Maryland's attorney general, seeking to put to rest questions from the Baltimore City Council president, confirmed that state law allows auto insurance to be priced according to where a driver lives.
In a letter sent late Tuesday to City Council President Mary Pat Clarke, Attorney General J. Joseph Curran Jr. said, "We have no basis on which to advise that the law is any different than it was when [approved] by my predecessors" in 1977 and 1982.
The letter was prompted by Ms. Clarke's objection to a ruling Monday by Insurance Commissioner John A. Donaho. That ruling, after nearly a year of deliberations, said that the practice of "territorial rating" for auto insurance is legal and justified by insurance accounting practices.
Ms. Clarke and others have been pressuring Mr. Donaho to reject the practice, which results in Baltimore's insurance premiums being nearly three times higher than those on the Eastern Shore.
In a three-page letter, Mr. Curran told Ms. Clarke that the law allows insurers to charge drivers according to where they live, as long as the data about losses and expenses in those areas are valid.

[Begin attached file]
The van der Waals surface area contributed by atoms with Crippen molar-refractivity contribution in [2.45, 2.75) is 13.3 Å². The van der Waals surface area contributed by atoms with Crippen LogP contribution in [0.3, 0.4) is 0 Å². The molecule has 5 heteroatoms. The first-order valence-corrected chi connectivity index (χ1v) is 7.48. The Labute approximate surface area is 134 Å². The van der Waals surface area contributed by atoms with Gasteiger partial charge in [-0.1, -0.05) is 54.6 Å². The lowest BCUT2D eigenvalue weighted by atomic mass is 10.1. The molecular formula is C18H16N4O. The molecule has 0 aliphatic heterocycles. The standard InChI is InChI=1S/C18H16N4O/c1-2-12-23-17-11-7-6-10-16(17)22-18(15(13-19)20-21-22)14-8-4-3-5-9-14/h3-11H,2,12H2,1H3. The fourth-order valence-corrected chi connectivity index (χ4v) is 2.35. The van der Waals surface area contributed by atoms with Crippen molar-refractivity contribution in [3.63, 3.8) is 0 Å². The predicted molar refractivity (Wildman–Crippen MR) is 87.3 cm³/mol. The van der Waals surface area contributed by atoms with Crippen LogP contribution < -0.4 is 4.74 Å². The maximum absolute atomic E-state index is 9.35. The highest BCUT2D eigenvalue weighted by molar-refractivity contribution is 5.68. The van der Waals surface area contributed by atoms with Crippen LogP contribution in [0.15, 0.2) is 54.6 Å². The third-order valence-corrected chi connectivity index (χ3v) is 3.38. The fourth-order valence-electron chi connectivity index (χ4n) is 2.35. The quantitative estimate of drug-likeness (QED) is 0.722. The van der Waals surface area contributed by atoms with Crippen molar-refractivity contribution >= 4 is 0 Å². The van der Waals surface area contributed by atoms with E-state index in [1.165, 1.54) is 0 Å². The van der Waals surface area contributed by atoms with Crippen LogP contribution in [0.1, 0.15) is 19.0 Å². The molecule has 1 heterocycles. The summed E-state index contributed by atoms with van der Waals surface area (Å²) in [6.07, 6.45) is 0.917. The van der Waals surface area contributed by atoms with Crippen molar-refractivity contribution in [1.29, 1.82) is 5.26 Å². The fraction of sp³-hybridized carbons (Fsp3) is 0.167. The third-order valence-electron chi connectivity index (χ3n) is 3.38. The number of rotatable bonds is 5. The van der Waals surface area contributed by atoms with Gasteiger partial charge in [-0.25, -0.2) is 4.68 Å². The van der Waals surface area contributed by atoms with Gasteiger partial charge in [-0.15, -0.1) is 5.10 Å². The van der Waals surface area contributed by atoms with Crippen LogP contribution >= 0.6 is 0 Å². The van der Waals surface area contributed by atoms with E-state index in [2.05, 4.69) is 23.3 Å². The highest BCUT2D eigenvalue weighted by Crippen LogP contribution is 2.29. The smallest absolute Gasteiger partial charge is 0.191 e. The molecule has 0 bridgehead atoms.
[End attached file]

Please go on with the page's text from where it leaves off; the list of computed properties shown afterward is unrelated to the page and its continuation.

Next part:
Mr. Curran did note that Mr. Donaho has the right, but not the obligation, "to insist upon more exacting data that might result in geographic line-drawing that departs from the traditional."
Ms. Clarke said that despite Mr. Curran's letter, a private group she represents will go to court to challenge what she said are the discriminatory methods insurers use to set their pricing territories.
She said she would ask the governor for his support for the establishment of a consumer advocate for insurance and "for some relief for Baltimore City, Prince George's County" and other areas with high insurance rates.